Alongside the Zululand Conservation Trust, Helping Rhinos set up the Zululand Rhino Orphanage in 2017. As the only dedicated rhino orphanage facility in Kwa-Zulu Natal, the orphanage provides 24-hour care to rhino calves that have lost their mothers through poaching. The generous donations of supporters and the popularity of the rhino orphan adoption programme run by Helping Rhinos, has meant that the orphanage’s facilities have been expanded and eight orphans have been successfully rewilded since 2019. The release of these rhino orphans back into the wild is a tangible result of the support Helping Rhinos gives to rhino conservation in the area.  

Helping Rhinos also funds the Black Mambas anti-poaching unit that comprises 36 women who patrol the 50,000 hectares of the Balule Nature Reserve in the Upper Kruger. 

These women, with a passion for wildlife and rhino conservation, are also the voice in the community through their conservation work. They provide not only boots on the ground and presence on the frontline, but also through being a role model in their communities, educating and informing communities to understand that there are far greater benefits to them through rhino conservation rather than poaching. Between 2013 and 2020, the Black Mambas had reduced poaching incidents in their area by 63%.

During the lockdowns caused by the pandemic, Helping Rhinos responded urgently in the support of anti-poaching operations on the Eastern Cape. Once lockdowns eased, poaching increased across this area but the income generated from tourism did not increase. Anti-poaching units in the area were stretched to the limit. Through an urgent fundraising appeal, Helping Rhinos is raising funds for 40 radio tracking collars on 40 rhinos in eight different Reserves across the Eastern Cape. This is crucial in helping the Rangers carry out their protection programmes. By identifying the location of collared rhino without the need to extensively patrol the whole of the Reserve, they were able to save precious time and resources.

Most recently, as part of the work Helping Rhinos is doing in local communities across South Africa, they have funded the building of a school in Kwa-Zulu Natal. The building of the Speakman School will lead to the future of a new generation who will protect their land and the wildlife within it. 

The success of the last 10 years has made a noticeable difference and could not have been done without the generous donations of Helping Rhinos’ growing number of supporters. Together, the charity and its donors have protected rhinos and aided those at the frontline of conservation.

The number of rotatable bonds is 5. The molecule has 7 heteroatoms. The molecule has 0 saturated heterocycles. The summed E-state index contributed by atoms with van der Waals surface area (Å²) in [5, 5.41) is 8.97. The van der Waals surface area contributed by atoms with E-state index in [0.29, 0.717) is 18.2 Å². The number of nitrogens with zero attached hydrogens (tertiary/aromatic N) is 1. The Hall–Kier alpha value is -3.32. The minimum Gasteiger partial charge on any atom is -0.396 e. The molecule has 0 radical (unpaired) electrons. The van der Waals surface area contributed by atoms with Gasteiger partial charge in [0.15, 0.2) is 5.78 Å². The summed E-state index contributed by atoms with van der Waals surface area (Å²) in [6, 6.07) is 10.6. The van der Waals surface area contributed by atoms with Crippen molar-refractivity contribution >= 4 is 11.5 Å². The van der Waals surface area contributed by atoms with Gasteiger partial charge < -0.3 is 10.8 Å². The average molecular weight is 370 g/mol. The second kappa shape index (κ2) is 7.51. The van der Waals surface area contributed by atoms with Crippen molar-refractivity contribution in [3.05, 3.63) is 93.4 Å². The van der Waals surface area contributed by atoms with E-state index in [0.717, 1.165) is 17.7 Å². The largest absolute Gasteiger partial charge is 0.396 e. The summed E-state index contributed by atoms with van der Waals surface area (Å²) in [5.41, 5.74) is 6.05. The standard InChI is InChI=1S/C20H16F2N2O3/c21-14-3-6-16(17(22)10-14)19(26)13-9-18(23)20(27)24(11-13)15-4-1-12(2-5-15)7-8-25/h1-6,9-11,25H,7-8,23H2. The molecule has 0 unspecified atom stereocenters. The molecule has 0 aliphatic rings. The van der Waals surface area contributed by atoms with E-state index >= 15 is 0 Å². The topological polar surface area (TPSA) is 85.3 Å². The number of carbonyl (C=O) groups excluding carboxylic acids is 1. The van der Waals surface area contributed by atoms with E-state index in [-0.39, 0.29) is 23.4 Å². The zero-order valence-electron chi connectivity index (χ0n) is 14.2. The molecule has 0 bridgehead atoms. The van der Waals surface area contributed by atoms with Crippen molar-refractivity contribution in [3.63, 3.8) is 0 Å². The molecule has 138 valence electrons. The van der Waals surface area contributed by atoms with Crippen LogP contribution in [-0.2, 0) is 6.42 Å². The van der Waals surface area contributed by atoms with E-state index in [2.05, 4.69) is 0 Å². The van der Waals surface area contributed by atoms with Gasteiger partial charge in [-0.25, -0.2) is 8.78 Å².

Carrying on with its holistic approach to rhino conservation, Helping Rhinos will continue to protect and keep rhinos safe, but there is still more to be done if future generations are able to see rhinos living in the wild. 

Collaborating with carefully selected partners, Helping Rhinos next big goal is to create and protect Rhino Strongholds: areas of habitat that will be protected into perpetuity and allow rhino and all other wildlife to thrive.  

The rhino is a keystone species, meaning that by protecting rhino and the wild spaces it needs to survive, other species of flora and fauna will also enjoy a more secure future. Continuing to work predominantly in Africa, the goal is to expand wild spaces by working with local communities to restore degraded land and create wildlife corridors.

Local communities will be integral to the success of Rhino Strongholds, which will provide employment opportunities and engage local people in wildlife conservation through education programmes and initiatives that improve livelihoods.

“Whilst it’s important that we look back and reflect on the past, and realise how far we’ve come, it’s really critical that we look forward to the future as we think about projects involving range expansion, and Rhino Strongholds.

As Patron of Helping Rhinos, I am excited to see what we can achieve together in the next 10 years and beyond.

Together we can and will make a difference.”

Megan McCubbin
TV presenter & Conservationist
Patron, Helping Rhinos



can help pay for

Essential food and medication for a rhino orphan



can help pay for

Community programmes that improve livelihoods



can help pay for

 Training of anti-poaching teams and tracking dogs


Choose your own amount